Fortunately, Kurosawa rapidly put me in HIS place: with an opening very much like that of La Strada! a bundle of sticks on a wretch’s back launches the situation! mountains, forest and valley instead of dunes and surf: still, utterly elemental.

I gotta break again. The most important part is coming.
Independent of what will follow after my break: I wish someone who is in touch with Fellini would find this and show it to him — while he’s still functional.
Hey, Fellini … I’m the guy who was staring at you from the audience at the Casa Italiana around the time of the release of your Satyricon. The moron professor who introduced you didn’t even know who you were. And clearly, the bulk of the audience knew your name but not the spirit of your work. [I’ve described that encounter elsewhere. (Search.)] I was staring at you so hard. You scanned the audience, swept across my fix, stopped, came back, and we riveted: for a moment. Surely you can’t have forgotten.

I can’t know how you interpreted what you saw. I was trying to assimilate you whole. I can well imagine that it looked like threat: or more like your satyr in La Dolce Vita than like your figures regarding the angel on the beach in I Vitelloni. But I assure you that, however predatory I looked, what you saw was worship.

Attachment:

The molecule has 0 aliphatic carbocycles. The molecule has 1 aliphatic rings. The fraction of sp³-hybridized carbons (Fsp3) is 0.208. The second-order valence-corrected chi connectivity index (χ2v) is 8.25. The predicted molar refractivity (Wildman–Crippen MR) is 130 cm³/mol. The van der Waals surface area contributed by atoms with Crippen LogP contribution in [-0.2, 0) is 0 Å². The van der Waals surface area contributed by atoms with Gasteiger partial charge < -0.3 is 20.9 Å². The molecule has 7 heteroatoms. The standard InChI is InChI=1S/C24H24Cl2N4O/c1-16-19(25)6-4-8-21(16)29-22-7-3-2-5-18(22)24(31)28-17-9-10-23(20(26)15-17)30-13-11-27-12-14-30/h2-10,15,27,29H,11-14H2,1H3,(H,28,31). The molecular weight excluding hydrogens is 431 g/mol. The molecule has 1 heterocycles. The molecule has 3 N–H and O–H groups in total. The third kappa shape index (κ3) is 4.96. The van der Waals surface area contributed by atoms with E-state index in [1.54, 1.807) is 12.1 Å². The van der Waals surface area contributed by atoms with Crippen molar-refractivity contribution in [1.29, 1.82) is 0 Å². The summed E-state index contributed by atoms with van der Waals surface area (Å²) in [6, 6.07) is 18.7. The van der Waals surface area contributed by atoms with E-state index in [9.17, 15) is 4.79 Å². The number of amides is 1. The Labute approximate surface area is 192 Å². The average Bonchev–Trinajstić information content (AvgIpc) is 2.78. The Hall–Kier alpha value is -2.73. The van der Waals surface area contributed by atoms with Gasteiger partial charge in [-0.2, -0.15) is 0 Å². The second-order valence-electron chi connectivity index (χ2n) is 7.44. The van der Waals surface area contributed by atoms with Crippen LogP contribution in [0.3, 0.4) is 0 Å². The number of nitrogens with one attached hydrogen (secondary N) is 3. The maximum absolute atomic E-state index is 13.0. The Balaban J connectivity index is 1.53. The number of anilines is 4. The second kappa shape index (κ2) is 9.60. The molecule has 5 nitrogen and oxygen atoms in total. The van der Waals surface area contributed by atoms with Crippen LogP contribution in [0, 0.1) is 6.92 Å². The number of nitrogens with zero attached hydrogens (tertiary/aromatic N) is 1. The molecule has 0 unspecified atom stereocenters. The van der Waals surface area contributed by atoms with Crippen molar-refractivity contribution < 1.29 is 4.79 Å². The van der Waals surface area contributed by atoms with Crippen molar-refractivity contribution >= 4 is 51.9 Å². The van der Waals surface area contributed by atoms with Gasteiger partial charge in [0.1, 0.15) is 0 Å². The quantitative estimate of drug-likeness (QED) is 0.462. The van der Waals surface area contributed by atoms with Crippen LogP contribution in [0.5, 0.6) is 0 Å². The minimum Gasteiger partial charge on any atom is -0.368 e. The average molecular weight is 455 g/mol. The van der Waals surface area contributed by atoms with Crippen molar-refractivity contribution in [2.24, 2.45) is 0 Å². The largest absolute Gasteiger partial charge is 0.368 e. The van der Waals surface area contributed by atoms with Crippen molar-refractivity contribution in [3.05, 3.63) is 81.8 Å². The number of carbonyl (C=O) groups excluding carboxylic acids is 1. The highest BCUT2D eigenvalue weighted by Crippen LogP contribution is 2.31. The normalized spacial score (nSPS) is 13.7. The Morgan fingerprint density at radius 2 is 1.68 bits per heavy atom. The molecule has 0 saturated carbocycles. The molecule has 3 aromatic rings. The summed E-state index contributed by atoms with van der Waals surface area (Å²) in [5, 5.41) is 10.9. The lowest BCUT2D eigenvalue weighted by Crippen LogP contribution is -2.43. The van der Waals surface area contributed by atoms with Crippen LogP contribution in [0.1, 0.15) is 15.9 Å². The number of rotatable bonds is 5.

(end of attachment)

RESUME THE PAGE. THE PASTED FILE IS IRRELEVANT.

2005 08 31 It’s the still unsaid part of this sequence that speaks the loudest to me, but unless you know the film well, you’re not likely to guess much of it. So I’ve got to get to it, give others a chance. But something else prods me back here today: I only just realized that filmgoers of 1957 were expected to associate the name Cabiria with Giovanni Pastrone’s 1914 Cabiria. This film, which I’d never heard of also strongly influenced, DW Griffith, changed the course of the movie that became the incomparable Intolerance! and indeed the whole course of movies, the whole language of film.

Knowledge is always local. We never know all else it might connect to. In math, the contents of a parenthesis remains indefinitely ignorance of how many greater parentheses it’s contained within. Thus, judgments too are local.

2015 06 15 OK, it’s goddam past goddam time to say what I goddam meant:
Cabiria gets robbed by her pimp. Cabiria prays in a cathedral along with other whores. They forget their vows, forget their prayers, Cabiria wants to remember. But of course Carbiria falls in love with another predator. She sells her house, carries the cash, goes off with sleazeball: he grabs her purse, pushes her off the cliff: not quite. Screwed again, broke again, a life-time of whoring, klepted. Giulietta’s moon-face, the universe’s logo for grief, lights the dark lane. Revelers come by, signing. They smile at Cabiria, this odd creature on their road. Cabiria too smiles: Christianity in sum!

It’s better to have loved, and been screwed, than never to have loved.

Nights of Cabiria
thanx houseofmirthandmovies

Never mind the money. Never mind it being too late to learn.

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About pk

Seems to me that some modicum of honesty is requisite to intelligence. If we look in the mirror and see not kleptocrats but Christians, we’re still in the same old trouble.